Jonathan Zittrain Berkman Center for Internet & Society at Harvard Law School Chairman McCain, Ranking Member Hollings, Members of the Committee:

My name is Jonathan Zittrain, and I am the executive director of the Berkman Center for Internet & Society at Harvard Law School, where I also teach on Internet-related subjects as a lecturer on law. Among my research interests is the taxation of Internet commerce, and last year I wrote an article (attached) for the National Tax Journal on the subject with Prof. Austan Goolsbee of the University of Chicago.

Today the committee considers S. 2255, which is Chairman McCain’s proposal to extend through 2006 the moratorium on certain kinds of taxes set in place by the Internet Tax Freedom Act. I will try to touch on the economic implications of S. 2255 (and thus of the Internet Tax Freedom Act), as well as on other, more significant forms of “Internet taxation” to which the Act does not speak.

My bottom line: The moratorium of the Internet Tax Freedom Act is not objectionable, because the moratorium is so limited in scope that it has little consequence for state tax revenues-it does not apply to sales tax for physical goods bought over the Internet. The moratorium may also help the Internet’s growth at an important time. However, the real issues still lie ahead, particularly because while the Internet Tax Freedom Act is silent on state sales tax for online commerce, a Supreme Court decision has itself imposed an essential moratorium on such taxes. It thus falls to Congress to decide what the boundaries of state taxation power are in this area, and what research I have done in this area suggests that this more significant moratorium may be helpful now, but should be lifted later. I will first speak to the peripheral taxes covered by the ITFA moratorium, then to the more central taxes covered by the Supreme Court’s moratorium, and finally to some guiding principles that might help sort out what the ultimate policies should be.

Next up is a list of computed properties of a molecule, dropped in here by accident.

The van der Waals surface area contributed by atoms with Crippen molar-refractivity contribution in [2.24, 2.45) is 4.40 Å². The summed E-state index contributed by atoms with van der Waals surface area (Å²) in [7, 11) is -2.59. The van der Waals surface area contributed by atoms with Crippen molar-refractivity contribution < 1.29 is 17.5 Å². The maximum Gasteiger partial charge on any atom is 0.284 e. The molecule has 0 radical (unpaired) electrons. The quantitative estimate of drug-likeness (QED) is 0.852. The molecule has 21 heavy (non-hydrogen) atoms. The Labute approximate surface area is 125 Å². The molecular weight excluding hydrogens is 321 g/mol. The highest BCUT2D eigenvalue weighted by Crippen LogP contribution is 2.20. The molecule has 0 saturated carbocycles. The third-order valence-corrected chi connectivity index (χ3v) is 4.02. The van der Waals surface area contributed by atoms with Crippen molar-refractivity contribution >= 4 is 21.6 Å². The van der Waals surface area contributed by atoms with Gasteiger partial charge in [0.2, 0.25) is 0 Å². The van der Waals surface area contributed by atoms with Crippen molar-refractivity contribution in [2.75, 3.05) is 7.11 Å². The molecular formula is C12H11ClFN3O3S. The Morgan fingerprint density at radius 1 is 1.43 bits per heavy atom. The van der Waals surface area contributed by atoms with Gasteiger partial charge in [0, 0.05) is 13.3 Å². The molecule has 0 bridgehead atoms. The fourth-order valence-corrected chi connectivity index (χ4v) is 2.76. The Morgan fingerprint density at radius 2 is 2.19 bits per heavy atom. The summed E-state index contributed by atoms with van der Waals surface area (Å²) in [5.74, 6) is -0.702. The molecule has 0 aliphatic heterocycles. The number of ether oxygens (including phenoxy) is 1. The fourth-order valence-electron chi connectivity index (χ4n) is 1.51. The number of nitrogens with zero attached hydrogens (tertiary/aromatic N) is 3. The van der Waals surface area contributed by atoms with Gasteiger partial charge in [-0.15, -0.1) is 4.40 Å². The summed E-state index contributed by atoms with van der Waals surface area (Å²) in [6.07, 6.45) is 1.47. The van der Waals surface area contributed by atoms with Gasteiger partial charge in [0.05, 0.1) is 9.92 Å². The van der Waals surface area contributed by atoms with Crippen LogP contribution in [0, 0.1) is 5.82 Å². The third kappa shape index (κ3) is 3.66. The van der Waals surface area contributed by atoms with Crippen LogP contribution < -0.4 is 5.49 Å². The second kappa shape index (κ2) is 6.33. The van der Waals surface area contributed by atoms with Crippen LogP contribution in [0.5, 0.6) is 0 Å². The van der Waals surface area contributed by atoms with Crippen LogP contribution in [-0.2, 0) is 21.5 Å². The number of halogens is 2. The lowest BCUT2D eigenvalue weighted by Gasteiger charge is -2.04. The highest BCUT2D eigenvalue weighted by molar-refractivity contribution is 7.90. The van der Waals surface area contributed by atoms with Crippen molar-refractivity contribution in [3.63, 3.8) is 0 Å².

The scope of the Internet Tax Freedom Act’s moratorium is quite modest. It restricts states’ abilities to impose discriminatory or multiple taxes on Internet commerce, and it prohibits new taxes on Internet access.